The Black Lion logo consists of multiple symbols, each adding up to the overall inspiration and approach to theology. It is meant to be mysterious to the uninitiated, to draw them in to inquire. One could say the logo appears "black" to the uninitiated, but "white" to the initiated (if this is curious phraseology to you, then you will find how to interpret the meaning of black and white below).
I will explain each section:
The black lion is the central theme of the site, and here represents the act of Christ-centered mystical exegesis in symbolic form. The lion is a well-known biblical symbol for Christ: namely, His strength, authority, dominion, kingship, etc. As Scripture says, the lion is the strongest of the beasts (cf. Pro 30:30), and it is Christ who is the “Lion of Judah” (cf. Rev. 5:5), whose heart is as the heart of a lion (cf. 2 Sa 17:10).
The lion is "black" because this color symbolically represents transcendence and the hidden truths of the Lord, which is the particular emphasis of this project.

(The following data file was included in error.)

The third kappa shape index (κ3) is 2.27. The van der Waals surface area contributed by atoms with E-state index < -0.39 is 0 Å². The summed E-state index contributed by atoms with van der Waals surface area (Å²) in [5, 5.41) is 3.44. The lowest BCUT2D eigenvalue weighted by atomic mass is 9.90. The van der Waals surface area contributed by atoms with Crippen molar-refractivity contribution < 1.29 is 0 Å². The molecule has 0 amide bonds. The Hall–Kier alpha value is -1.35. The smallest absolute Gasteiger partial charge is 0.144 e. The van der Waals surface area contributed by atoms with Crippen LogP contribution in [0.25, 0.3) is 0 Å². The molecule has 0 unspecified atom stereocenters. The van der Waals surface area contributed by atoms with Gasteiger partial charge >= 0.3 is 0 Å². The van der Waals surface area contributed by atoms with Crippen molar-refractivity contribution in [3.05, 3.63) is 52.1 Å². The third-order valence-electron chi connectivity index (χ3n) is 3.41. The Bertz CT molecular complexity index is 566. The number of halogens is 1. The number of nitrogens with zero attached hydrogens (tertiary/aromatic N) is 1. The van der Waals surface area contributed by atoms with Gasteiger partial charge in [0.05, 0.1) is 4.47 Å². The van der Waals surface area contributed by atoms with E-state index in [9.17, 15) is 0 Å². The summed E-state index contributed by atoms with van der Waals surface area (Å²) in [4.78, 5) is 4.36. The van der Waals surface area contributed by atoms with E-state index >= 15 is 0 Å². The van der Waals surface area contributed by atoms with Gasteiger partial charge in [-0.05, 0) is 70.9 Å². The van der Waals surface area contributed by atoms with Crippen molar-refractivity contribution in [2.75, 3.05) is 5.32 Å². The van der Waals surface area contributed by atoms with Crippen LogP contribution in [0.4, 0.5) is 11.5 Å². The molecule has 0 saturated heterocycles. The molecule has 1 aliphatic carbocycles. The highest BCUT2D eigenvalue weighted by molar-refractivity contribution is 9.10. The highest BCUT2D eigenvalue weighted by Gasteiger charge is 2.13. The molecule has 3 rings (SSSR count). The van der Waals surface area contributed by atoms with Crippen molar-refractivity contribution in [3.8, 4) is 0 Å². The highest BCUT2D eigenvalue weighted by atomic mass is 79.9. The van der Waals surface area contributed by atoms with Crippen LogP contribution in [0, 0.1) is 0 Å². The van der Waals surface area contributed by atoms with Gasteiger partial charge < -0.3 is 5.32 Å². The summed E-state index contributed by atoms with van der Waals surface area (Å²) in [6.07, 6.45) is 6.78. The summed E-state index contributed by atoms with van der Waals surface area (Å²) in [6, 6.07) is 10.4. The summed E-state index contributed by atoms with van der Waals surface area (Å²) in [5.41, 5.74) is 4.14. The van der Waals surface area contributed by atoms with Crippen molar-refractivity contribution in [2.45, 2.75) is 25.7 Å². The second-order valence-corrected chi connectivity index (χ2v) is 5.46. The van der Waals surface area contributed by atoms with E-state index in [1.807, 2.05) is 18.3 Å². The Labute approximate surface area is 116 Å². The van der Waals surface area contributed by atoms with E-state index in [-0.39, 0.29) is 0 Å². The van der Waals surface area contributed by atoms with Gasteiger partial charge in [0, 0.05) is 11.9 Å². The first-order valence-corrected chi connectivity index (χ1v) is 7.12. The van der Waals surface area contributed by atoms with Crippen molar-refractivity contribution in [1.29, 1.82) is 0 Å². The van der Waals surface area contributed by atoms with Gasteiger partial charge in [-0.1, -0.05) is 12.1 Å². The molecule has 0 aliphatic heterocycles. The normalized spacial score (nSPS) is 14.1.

The black crow is an appropriated reference alluding to St. Jerome’s derogatory label for St. Ambrose of Milan, calling him not merely a crow, but a "black" crow: rhetorically emphasizing a kind of bland unoriginality hiding within the colorful eloquence of more gifted theologians. I rebranded this image to represent all they who desire to color their own bland souls with the beauty of God through the vivid theological brush strokes of mystical thinkers, that we may imitate them and apply their methods for modern day. To be a black crow is to be a lover of the transcendental. I asked myself, "If St. Ambrose designed a website, what would it be like?" This site is my attempt at creating just that.